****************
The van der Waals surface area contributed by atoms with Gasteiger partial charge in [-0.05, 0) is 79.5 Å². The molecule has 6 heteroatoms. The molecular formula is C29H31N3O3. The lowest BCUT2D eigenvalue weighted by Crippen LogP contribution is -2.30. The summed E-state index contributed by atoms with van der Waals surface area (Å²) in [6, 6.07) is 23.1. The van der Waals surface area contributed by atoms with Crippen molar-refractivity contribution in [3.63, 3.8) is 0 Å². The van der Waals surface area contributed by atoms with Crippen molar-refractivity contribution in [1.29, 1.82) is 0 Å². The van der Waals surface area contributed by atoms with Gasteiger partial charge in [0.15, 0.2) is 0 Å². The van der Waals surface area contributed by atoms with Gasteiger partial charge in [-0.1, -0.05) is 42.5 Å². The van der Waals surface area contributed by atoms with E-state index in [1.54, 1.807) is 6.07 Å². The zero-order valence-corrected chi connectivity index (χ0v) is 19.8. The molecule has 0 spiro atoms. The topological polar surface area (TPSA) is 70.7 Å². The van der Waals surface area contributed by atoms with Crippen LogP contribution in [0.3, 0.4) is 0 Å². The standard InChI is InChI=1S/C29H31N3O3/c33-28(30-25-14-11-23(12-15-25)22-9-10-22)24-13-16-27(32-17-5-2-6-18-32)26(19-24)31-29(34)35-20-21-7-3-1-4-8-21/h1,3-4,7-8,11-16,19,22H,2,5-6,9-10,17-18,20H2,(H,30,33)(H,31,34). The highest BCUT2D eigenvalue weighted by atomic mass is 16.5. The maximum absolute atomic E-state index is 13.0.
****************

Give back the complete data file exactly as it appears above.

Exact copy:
The van der Waals surface area contributed by atoms with Gasteiger partial charge in [-0.05, 0) is 79.5 Å². The molecule has 6 heteroatoms. The molecular formula is C29H31N3O3. The lowest BCUT2D eigenvalue weighted by Crippen LogP contribution is -2.30. The summed E-state index contributed by atoms with van der Waals surface area (Å²) in [6, 6.07) is 23.1. The van der Waals surface area contributed by atoms with Crippen molar-refractivity contribution in [3.63, 3.8) is 0 Å². The van der Waals surface area contributed by atoms with Crippen molar-refractivity contribution in [1.29, 1.82) is 0 Å². The van der Waals surface area contributed by atoms with Gasteiger partial charge in [0.15, 0.2) is 0 Å². The van der Waals surface area contributed by atoms with Gasteiger partial charge in [-0.1, -0.05) is 42.5 Å². The van der Waals surface area contributed by atoms with E-state index in [1.54, 1.807) is 6.07 Å². The zero-order valence-corrected chi connectivity index (χ0v) is 19.8. The molecule has 0 spiro atoms. The topological polar surface area (TPSA) is 70.7 Å². The van der Waals surface area contributed by atoms with Crippen LogP contribution in [0.3, 0.4) is 0 Å². The standard InChI is InChI=1S/C29H31N3O3/c33-28(30-25-14-11-23(12-15-25)22-9-10-22)24-13-16-27(32-17-5-2-6-18-32)26(19-24)31-29(34)35-20-21-7-3-1-4-8-21/h1,3-4,7-8,11-16,19,22H,2,5-6,9-10,17-18,20H2,(H,30,33)(H,31,34). The highest BCUT2D eigenvalue weighted by atomic mass is 16.5. The maximum absolute atomic E-state index is 13.0.